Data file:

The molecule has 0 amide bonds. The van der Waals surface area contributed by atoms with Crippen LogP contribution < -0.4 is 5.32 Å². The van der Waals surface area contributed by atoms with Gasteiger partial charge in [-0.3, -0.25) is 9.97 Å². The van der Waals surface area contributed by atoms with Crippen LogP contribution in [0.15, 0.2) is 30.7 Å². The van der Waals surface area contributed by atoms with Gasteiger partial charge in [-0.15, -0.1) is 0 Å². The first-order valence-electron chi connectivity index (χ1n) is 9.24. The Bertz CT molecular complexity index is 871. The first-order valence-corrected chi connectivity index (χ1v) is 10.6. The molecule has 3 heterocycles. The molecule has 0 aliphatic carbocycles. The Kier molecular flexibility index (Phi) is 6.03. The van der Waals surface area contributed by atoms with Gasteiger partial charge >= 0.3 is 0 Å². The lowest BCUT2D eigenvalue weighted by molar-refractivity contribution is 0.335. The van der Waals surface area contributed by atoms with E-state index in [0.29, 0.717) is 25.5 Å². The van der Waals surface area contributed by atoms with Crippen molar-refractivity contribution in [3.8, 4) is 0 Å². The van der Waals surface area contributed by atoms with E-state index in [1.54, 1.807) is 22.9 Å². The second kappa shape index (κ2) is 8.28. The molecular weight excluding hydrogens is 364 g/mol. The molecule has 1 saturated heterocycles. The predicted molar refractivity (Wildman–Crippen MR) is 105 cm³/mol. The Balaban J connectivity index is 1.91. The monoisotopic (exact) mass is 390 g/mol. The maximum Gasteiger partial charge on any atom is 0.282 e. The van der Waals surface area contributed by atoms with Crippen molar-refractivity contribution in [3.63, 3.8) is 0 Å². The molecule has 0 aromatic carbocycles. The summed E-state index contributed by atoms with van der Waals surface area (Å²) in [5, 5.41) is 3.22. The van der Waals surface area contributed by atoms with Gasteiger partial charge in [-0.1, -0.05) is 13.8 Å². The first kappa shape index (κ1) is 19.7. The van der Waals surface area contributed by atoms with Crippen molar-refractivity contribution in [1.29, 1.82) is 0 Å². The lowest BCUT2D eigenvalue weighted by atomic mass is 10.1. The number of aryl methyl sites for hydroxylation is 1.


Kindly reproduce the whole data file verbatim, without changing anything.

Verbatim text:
The molecule has 0 amide bonds. The van der Waals surface area contributed by atoms with Crippen LogP contribution < -0.4 is 5.32 Å². The van der Waals surface area contributed by atoms with Gasteiger partial charge in [-0.3, -0.25) is 9.97 Å². The van der Waals surface area contributed by atoms with Crippen LogP contribution in [0.15, 0.2) is 30.7 Å². The van der Waals surface area contributed by atoms with Gasteiger partial charge in [-0.15, -0.1) is 0 Å². The first-order valence-electron chi connectivity index (χ1n) is 9.24. The Bertz CT molecular complexity index is 871. The first-order valence-corrected chi connectivity index (χ1v) is 10.6. The molecule has 3 heterocycles. The molecule has 0 aliphatic carbocycles. The Kier molecular flexibility index (Phi) is 6.03. The van der Waals surface area contributed by atoms with Gasteiger partial charge >= 0.3 is 0 Å². The lowest BCUT2D eigenvalue weighted by molar-refractivity contribution is 0.335. The van der Waals surface area contributed by atoms with E-state index in [0.29, 0.717) is 25.5 Å². The van der Waals surface area contributed by atoms with Crippen molar-refractivity contribution in [3.8, 4) is 0 Å². The van der Waals surface area contributed by atoms with E-state index in [1.54, 1.807) is 22.9 Å². The second kappa shape index (κ2) is 8.28. The molecular weight excluding hydrogens is 364 g/mol. The molecule has 1 saturated heterocycles. The predicted molar refractivity (Wildman–Crippen MR) is 105 cm³/mol. The Balaban J connectivity index is 1.91. The monoisotopic (exact) mass is 390 g/mol. The maximum Gasteiger partial charge on any atom is 0.282 e. The van der Waals surface area contributed by atoms with Crippen molar-refractivity contribution in [3.63, 3.8) is 0 Å². The molecule has 0 aromatic carbocycles. The summed E-state index contributed by atoms with van der Waals surface area (Å²) in [5, 5.41) is 3.22. The van der Waals surface area contributed by atoms with Gasteiger partial charge in [-0.1, -0.05) is 13.8 Å². The first kappa shape index (κ1) is 19.7. The van der Waals surface area contributed by atoms with Crippen molar-refractivity contribution in [1.29, 1.82) is 0 Å². The lowest BCUT2D eigenvalue weighted by atomic mass is 10.1. The number of aryl methyl sites for hydroxylation is 1.